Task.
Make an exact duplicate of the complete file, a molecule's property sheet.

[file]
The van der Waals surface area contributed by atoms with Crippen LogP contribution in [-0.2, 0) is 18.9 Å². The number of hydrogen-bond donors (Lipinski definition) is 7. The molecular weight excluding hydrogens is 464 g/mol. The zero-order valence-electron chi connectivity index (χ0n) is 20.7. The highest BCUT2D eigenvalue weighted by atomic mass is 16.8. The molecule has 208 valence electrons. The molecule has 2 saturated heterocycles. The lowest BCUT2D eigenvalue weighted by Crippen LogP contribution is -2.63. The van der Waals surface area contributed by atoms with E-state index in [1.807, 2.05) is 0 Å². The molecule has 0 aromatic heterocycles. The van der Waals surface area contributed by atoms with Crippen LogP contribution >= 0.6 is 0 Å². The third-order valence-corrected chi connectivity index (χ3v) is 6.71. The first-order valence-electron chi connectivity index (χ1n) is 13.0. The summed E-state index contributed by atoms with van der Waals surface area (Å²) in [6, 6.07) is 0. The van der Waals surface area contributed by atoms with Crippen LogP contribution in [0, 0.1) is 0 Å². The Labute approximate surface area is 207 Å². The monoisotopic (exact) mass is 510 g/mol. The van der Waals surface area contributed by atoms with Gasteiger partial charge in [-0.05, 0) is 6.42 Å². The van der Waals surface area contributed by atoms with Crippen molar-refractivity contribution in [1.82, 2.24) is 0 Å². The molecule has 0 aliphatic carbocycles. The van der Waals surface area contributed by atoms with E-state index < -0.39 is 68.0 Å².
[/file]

The van der Waals surface area contributed by atoms with Crippen LogP contribution in [-0.2, 0) is 18.9 Å². The number of hydrogen-bond donors (Lipinski definition) is 7. The molecular weight excluding hydrogens is 464 g/mol. The zero-order valence-electron chi connectivity index (χ0n) is 20.7. The highest BCUT2D eigenvalue weighted by atomic mass is 16.8. The molecule has 208 valence electrons. The molecule has 2 saturated heterocycles. The lowest BCUT2D eigenvalue weighted by Crippen LogP contribution is -2.63. The van der Waals surface area contributed by atoms with E-state index in [1.807, 2.05) is 0 Å². The molecule has 0 aromatic heterocycles. The van der Waals surface area contributed by atoms with Crippen LogP contribution >= 0.6 is 0 Å². The third-order valence-corrected chi connectivity index (χ3v) is 6.71. The first-order valence-electron chi connectivity index (χ1n) is 13.0. The summed E-state index contributed by atoms with van der Waals surface area (Å²) in [6, 6.07) is 0. The van der Waals surface area contributed by atoms with Crippen LogP contribution in [0, 0.1) is 0 Å². The Labute approximate surface area is 207 Å². The monoisotopic (exact) mass is 510 g/mol. The van der Waals surface area contributed by atoms with Gasteiger partial charge in [-0.05, 0) is 6.42 Å². The van der Waals surface area contributed by atoms with Crippen molar-refractivity contribution in [1.82, 2.24) is 0 Å². The molecule has 0 aliphatic carbocycles. The van der Waals surface area contributed by atoms with E-state index < -0.39 is 68.0 Å².